British Association for American Studies


‘Homo Abominum Americana’: The cultural tradition of the vampire in Snyder and Albuquerque’s American Vampire (2010).

One of the most popular cultural figures to be adapted within the comic book format is that of the vampire, a creature whose murky cultural origins have been prone to evolution throughout its long and varied history. A staple of both European and American Gothic traditions as well as the American horror comics of the 1950s, vampire literature has long been associated with the lower end of the established critical canon, particularly due to its sometimes violent and sexually explicit content within the ‘low’ form of the comic.[i] Yet, such an elitist view is to ignore some of the interesting insights and cultural evolutions that can be uncovered within the portrayal of the comic book vampire.  From the eroticised, science fiction creation of Forrest J. Ackerman and Trina Robbins’s Vampirella (1969) to the more viral and savage interpretations in Steve Niles’s 30 Days of Night (2002), the comic format has become a valuable arena for the reinvention of a figure that has long since been at the forefront of popular culture. Yet, while many texts have offered surprising or sometimes innovative new takes on the vampire, one book that has really focused upon this concept of undead evolution has been that of Scott Snyder and Rafael Albuquerque’s ongoing series American Vampire.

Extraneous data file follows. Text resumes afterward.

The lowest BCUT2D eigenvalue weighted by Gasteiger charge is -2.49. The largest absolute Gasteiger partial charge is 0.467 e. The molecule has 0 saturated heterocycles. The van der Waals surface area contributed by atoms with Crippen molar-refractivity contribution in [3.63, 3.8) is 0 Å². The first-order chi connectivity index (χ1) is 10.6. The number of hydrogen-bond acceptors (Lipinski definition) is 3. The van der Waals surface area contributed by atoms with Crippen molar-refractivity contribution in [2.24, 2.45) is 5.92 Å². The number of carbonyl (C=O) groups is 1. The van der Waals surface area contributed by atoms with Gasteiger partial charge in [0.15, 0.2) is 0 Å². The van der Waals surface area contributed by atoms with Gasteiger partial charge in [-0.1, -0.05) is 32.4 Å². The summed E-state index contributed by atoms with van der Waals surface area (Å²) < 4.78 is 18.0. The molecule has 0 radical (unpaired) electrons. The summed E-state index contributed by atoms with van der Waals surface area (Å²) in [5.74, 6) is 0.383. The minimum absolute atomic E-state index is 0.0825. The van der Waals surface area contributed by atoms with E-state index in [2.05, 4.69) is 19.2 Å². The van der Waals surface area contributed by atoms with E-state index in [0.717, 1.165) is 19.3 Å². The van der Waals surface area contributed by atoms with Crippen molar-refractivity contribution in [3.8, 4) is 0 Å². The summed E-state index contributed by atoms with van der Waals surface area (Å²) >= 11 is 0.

In Skinner Sweet, the ‘Homo Abominum Americana’, Snyder and Albuquerque are rewriting vampire mythology for the 21st century. Reproduced here under fair dealings provisions for academic purposes. © DC Comics